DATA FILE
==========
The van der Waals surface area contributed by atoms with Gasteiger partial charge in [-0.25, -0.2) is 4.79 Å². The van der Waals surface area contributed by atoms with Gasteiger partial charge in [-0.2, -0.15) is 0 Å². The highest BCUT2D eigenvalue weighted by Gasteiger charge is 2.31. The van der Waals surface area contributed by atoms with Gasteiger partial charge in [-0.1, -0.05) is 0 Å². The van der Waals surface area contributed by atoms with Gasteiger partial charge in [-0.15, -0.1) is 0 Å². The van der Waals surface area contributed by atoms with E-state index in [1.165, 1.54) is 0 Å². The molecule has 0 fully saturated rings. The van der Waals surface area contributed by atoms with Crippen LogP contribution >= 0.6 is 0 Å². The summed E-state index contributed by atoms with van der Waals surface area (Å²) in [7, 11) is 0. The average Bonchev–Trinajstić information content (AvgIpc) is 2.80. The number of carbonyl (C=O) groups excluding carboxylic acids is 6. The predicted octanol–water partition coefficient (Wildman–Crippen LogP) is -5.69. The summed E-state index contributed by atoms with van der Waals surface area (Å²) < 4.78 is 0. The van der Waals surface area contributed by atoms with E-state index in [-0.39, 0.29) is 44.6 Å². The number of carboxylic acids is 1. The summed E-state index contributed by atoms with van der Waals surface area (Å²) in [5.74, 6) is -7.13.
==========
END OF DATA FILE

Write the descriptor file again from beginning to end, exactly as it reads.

The van der Waals surface area contributed by atoms with Gasteiger partial charge in [-0.25, -0.2) is 4.79 Å². The van der Waals surface area contributed by atoms with Gasteiger partial charge in [-0.2, -0.15) is 0 Å². The highest BCUT2D eigenvalue weighted by Gasteiger charge is 2.31. The van der Waals surface area contributed by atoms with Gasteiger partial charge in [-0.1, -0.05) is 0 Å². The van der Waals surface area contributed by atoms with Gasteiger partial charge in [-0.15, -0.1) is 0 Å². The van der Waals surface area contributed by atoms with E-state index in [1.165, 1.54) is 0 Å². The molecule has 0 fully saturated rings. The van der Waals surface area contributed by atoms with Crippen LogP contribution >= 0.6 is 0 Å². The summed E-state index contributed by atoms with van der Waals surface area (Å²) in [7, 11) is 0. The average Bonchev–Trinajstić information content (AvgIpc) is 2.80. The number of carbonyl (C=O) groups excluding carboxylic acids is 6. The predicted octanol–water partition coefficient (Wildman–Crippen LogP) is -5.69. The summed E-state index contributed by atoms with van der Waals surface area (Å²) < 4.78 is 0. The van der Waals surface area contributed by atoms with E-state index in [-0.39, 0.29) is 44.6 Å². The number of carboxylic acids is 1. The summed E-state index contributed by atoms with van der Waals surface area (Å²) in [5.74, 6) is -7.13.